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Exercise and executive function in the curriculum: What does current research indicate on potential gains in enhancing cognitive development?

Written by: Clare Owen
7 min read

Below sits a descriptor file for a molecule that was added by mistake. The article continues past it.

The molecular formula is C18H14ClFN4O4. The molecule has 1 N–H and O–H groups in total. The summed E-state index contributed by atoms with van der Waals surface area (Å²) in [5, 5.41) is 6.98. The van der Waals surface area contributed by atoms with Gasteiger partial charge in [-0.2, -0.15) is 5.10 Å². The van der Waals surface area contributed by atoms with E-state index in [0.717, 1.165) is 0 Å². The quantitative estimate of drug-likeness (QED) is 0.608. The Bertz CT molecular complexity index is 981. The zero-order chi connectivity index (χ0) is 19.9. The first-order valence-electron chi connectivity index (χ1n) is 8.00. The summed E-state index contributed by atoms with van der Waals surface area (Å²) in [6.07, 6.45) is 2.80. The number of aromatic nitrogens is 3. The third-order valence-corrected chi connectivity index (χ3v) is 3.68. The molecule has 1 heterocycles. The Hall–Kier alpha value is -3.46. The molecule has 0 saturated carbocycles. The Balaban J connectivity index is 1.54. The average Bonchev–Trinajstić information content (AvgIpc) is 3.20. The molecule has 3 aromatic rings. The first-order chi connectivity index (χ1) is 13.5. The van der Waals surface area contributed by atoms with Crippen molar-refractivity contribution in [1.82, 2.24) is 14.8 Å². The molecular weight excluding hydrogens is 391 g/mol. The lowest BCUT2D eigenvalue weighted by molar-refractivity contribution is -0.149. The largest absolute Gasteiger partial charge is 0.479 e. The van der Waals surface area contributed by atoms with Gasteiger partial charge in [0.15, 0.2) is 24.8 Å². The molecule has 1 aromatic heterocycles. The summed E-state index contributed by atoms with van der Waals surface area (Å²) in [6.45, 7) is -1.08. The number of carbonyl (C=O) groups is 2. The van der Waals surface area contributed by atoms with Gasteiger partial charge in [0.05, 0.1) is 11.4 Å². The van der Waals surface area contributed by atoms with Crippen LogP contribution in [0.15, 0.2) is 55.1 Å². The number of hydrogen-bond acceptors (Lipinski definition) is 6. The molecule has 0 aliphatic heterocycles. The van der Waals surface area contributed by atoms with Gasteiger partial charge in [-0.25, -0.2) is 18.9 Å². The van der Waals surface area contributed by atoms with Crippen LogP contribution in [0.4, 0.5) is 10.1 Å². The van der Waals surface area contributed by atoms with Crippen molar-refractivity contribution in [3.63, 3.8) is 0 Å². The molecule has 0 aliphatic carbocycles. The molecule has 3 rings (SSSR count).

Clare Owen, Hollyfield School, UK We often view curriculum as the beating heart of a school’s contribution to its community. While finding a definition that suits everyone is near impossible, in whatever form we conceptualise it, it is the engine room of education, the driver of our intent. For that driving force to be as effective as it might be, we must pay attention to the needs of students within and beyond the classroom so that they might best benefit from it. The difficulty with influencing factors beyond pedagogy, such as sleep, nutrition, emotion and exercise, is that while colleagues recognise their importance and the devastating effects that, if served poorly, they can have, they are so idiosyncratic to each child, so nebulous in their own form, that providing for them is complex. Physical activity (PA), given that its importance is already established, may seem the area with the greatest potential for straightforward gains, but could its effects be yet more beneficial to

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